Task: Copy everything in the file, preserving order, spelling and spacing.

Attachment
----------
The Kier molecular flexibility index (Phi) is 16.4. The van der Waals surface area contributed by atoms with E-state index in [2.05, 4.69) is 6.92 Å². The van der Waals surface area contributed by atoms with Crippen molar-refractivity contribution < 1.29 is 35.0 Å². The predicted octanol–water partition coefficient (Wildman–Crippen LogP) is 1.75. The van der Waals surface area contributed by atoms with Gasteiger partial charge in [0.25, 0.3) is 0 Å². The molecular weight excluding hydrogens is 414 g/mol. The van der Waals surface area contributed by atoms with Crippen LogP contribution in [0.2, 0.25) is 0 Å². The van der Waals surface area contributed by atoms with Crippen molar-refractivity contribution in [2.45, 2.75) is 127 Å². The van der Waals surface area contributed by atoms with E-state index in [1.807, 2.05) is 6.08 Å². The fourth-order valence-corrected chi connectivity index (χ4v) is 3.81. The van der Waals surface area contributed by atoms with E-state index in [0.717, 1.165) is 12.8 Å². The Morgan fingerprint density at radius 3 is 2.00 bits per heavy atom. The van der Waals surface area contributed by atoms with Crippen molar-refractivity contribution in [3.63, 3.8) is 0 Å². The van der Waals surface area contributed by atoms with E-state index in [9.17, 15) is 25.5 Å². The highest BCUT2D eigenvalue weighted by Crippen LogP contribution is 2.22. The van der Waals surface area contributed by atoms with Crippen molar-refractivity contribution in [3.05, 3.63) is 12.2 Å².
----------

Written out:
The Kier molecular flexibility index (Phi) is 16.4. The van der Waals surface area contributed by atoms with E-state index in [2.05, 4.69) is 6.92 Å². The van der Waals surface area contributed by atoms with Crippen molar-refractivity contribution < 1.29 is 35.0 Å². The predicted octanol–water partition coefficient (Wildman–Crippen LogP) is 1.75. The van der Waals surface area contributed by atoms with Gasteiger partial charge in [0.25, 0.3) is 0 Å². The molecular weight excluding hydrogens is 414 g/mol. The van der Waals surface area contributed by atoms with Crippen LogP contribution in [0.2, 0.25) is 0 Å². The van der Waals surface area contributed by atoms with Crippen molar-refractivity contribution in [2.45, 2.75) is 127 Å². The van der Waals surface area contributed by atoms with E-state index in [1.807, 2.05) is 6.08 Å². The fourth-order valence-corrected chi connectivity index (χ4v) is 3.81. The van der Waals surface area contributed by atoms with E-state index in [0.717, 1.165) is 12.8 Å². The Morgan fingerprint density at radius 3 is 2.00 bits per heavy atom. The van der Waals surface area contributed by atoms with Crippen molar-refractivity contribution in [3.63, 3.8) is 0 Å². The van der Waals surface area contributed by atoms with E-state index in [9.17, 15) is 25.5 Å². The highest BCUT2D eigenvalue weighted by Crippen LogP contribution is 2.22. The van der Waals surface area contributed by atoms with Crippen molar-refractivity contribution in [3.05, 3.63) is 12.2 Å².